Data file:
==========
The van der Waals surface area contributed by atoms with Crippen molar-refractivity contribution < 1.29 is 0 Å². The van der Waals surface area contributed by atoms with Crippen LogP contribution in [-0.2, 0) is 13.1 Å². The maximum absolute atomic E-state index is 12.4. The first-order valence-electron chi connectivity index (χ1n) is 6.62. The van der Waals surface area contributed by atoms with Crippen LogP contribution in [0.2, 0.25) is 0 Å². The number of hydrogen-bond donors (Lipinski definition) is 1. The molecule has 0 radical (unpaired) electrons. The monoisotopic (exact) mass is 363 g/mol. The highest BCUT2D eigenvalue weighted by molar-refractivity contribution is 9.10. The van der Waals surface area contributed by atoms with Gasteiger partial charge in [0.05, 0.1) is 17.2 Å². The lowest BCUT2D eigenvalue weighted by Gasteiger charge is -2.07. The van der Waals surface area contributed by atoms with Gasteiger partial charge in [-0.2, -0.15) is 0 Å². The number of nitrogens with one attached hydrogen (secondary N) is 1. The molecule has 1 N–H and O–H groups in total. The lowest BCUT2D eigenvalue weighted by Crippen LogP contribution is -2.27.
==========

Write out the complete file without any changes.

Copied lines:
The van der Waals surface area contributed by atoms with Crippen molar-refractivity contribution < 1.29 is 0 Å². The van der Waals surface area contributed by atoms with Crippen LogP contribution in [-0.2, 0) is 13.1 Å². The maximum absolute atomic E-state index is 12.4. The first-order valence-electron chi connectivity index (χ1n) is 6.62. The van der Waals surface area contributed by atoms with Crippen LogP contribution in [0.2, 0.25) is 0 Å². The number of hydrogen-bond donors (Lipinski definition) is 1. The molecule has 0 radical (unpaired) electrons. The monoisotopic (exact) mass is 363 g/mol. The highest BCUT2D eigenvalue weighted by molar-refractivity contribution is 9.10. The van der Waals surface area contributed by atoms with Gasteiger partial charge in [0.05, 0.1) is 17.2 Å². The lowest BCUT2D eigenvalue weighted by Gasteiger charge is -2.07. The van der Waals surface area contributed by atoms with Gasteiger partial charge in [-0.2, -0.15) is 0 Å². The number of nitrogens with one attached hydrogen (secondary N) is 1. The molecule has 1 N–H and O–H groups in total. The lowest BCUT2D eigenvalue weighted by Crippen LogP contribution is -2.27.